Grace and Truth,
Exodus 7:8-13 – The Lord said to Moses and Aaron,  “When Pharaoh says to you, ‘Perform a miracle,’ then say to Aaron, ‘Take your staff and throw it down before Pharaoh,’ and it will become a snake.”  So Moses and Aaron went to Pharaoh and did just as the Lord commanded. Aaron threw his staff down in front of Pharaoh and his officials, and it became a snake.  Pharaoh then summoned wise men and sorcerers, and the Egyptian magicians also did the same things by their secret arts:  Each one threw down his staff and it became a snake. But Aaron’s staff swallowed up their staffs.  Yet Pharaoh’s heart became hard and he would not listen to them, just as the Lord had said.
Exodus 7:20-22 – Moses and Aaron did just as the Lord had commanded. He raised his staff in the presence of Pharaoh and his officials and struck the water of the Nile, and all the water was changed into blood.  The fish in the Nile died, and the river smelled so bad that the Egyptians could not drink its water. Blood was everywhere in Egypt.  But the Egyptian magicians did the same things by their secret arts, and Pharaoh’s heart became hard; he would not listen to Moses and Aaron, just as the Lord had said.
Acts 16:16-18 – Once when we were going to the place of prayer, we were met by a slave girl who had a spirit by which she predicted the future. She earned a great deal of money for her owners by fortune-telling.  This girl followed Paul and the rest of us, shouting, “These men are servants of the Most High God, who are telling you the way to be saved.”  She kept this up for many days. Finally Paul became so troubled that he turned around and said to the spirit, “In the name of Jesus Christ I command you to come out of her!” At that moment the spirit left her.
I have never quite understood how the magicians of Egypt could perform the same miracles as Moses and Aaron, at least a few of them. Well, we know that they weren’t exactly the same miracles, but they fooled enough of the people enough of the time to be considered the same.
Let me back up.
Moses and Aaron stood before Pharaoh and his court. Just after Aaron threw his staff to the ground, it became a snake. That would have impressed me. But it didn’t seem to impress Pharaoh. What did he do? He summoned his wise men, sorcerers, and magicians to do the same thing. And they did, sort of. Aaron’s snake ate all of their snakes. God’s little way of reminding folks who’s sovereign and who’s not.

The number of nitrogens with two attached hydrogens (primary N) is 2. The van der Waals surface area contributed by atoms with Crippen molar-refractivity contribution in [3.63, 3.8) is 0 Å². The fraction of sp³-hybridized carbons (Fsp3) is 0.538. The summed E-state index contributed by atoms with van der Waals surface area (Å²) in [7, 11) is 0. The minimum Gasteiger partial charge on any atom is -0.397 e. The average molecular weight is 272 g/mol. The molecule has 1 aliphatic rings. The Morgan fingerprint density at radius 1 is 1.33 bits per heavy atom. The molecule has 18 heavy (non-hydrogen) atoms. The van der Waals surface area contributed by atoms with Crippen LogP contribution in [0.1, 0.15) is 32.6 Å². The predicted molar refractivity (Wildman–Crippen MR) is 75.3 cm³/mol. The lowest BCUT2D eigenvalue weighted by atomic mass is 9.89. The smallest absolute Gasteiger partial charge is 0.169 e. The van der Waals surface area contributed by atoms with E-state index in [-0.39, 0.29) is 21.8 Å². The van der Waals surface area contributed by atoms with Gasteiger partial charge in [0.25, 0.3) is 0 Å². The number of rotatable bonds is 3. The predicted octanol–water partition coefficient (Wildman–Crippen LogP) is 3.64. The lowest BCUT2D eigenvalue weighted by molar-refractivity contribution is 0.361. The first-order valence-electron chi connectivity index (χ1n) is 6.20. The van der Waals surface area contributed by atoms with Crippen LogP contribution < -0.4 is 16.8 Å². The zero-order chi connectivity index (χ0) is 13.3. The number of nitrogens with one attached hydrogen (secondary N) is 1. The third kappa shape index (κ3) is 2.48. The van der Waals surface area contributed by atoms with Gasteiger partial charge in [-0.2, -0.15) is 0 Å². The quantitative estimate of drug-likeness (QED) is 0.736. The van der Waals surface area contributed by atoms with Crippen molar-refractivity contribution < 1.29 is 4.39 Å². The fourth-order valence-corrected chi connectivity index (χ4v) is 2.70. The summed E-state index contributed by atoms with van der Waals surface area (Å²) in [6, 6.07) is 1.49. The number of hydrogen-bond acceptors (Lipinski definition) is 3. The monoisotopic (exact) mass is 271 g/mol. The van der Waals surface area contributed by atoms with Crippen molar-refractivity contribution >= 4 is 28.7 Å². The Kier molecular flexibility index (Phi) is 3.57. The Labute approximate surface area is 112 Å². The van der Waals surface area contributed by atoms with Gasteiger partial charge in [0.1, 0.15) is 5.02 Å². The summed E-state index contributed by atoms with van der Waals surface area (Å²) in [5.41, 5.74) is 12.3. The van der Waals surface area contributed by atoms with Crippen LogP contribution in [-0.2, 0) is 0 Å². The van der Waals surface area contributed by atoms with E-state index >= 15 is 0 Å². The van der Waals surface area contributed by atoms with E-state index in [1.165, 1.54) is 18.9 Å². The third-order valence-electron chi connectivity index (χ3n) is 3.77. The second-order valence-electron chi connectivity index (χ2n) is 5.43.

Then there was the scene at the Nile River. It was there Moses and Aaron turned the Nile’s water into blood. That would get my attention. Not Pharaoh. He rounded up his FX artists again and, just like before, had them do the same thing as Moses and Aaron.
In the New Testament Too
This isn’t confined to just the Old Testament. In the New Testament we learn of a slave girl, “who had a spirit by which she predicted the future.” And like so many of the demons who recognized who Jesus really was, this slave girl’s “spirit” understood that Paul and company were “servants of the Most High God,” and were telling the people “the way to be saved.”
In one sense it was good that she (or rather, the spirit in her) recognized who Paul and his companions were. But at the end of the day, it was still a demonic spirit and, by definition, up to no good. That’s why Paul cast out the spirit from the girl in the name of Jesus Christ.
Our Need to Discern
Not all that glitters is gold. Not all miracles are of God. Not all spirituality is Christian spirituality. Not all visions are from God. We make a grave error indeed when we assume, undiscerningly, that any and every sign and wonder is automatically from God. Too much in God’s Word tells us otherwise.
That’s why humility is key here. We must have a teachable spirit. We need to obey God and his Word. Scripture alone must be our final, ultimate, and sufficient authority, not our experience and feelings. The Apostle John wrote in 1 John 4:1,
Dear friends, do not believe every spirit, but test the spirits to see whether they are from God, because many false prophets have gone out into the world.
That is wise counsel. And it’s the only sure way we’ll stand firm to the end.
Have you ever experienced someone claiming to have a “word from God” that did not seem to be Scriptural? What are the dangers in accepting such a claim without discernment? How can you “test the spirits to see whether they are from God?” Do you have a strong enough foundation in your knowledge of Scripture to spot false spirits? If not, begin meeting with a couple of people regularly to study and pray over God’s Word together, seeking encouragement, correction, and training from the Lord.
Grace and Truth,
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Walking Points Podcast
If you didn't already know about it, Ian Stake and I have a weekly podcast (about 20 minutes long) in which we discuss key ideas from God's Word to help you follow Christ in every sphere of your life. Click here to listen to previous episodes.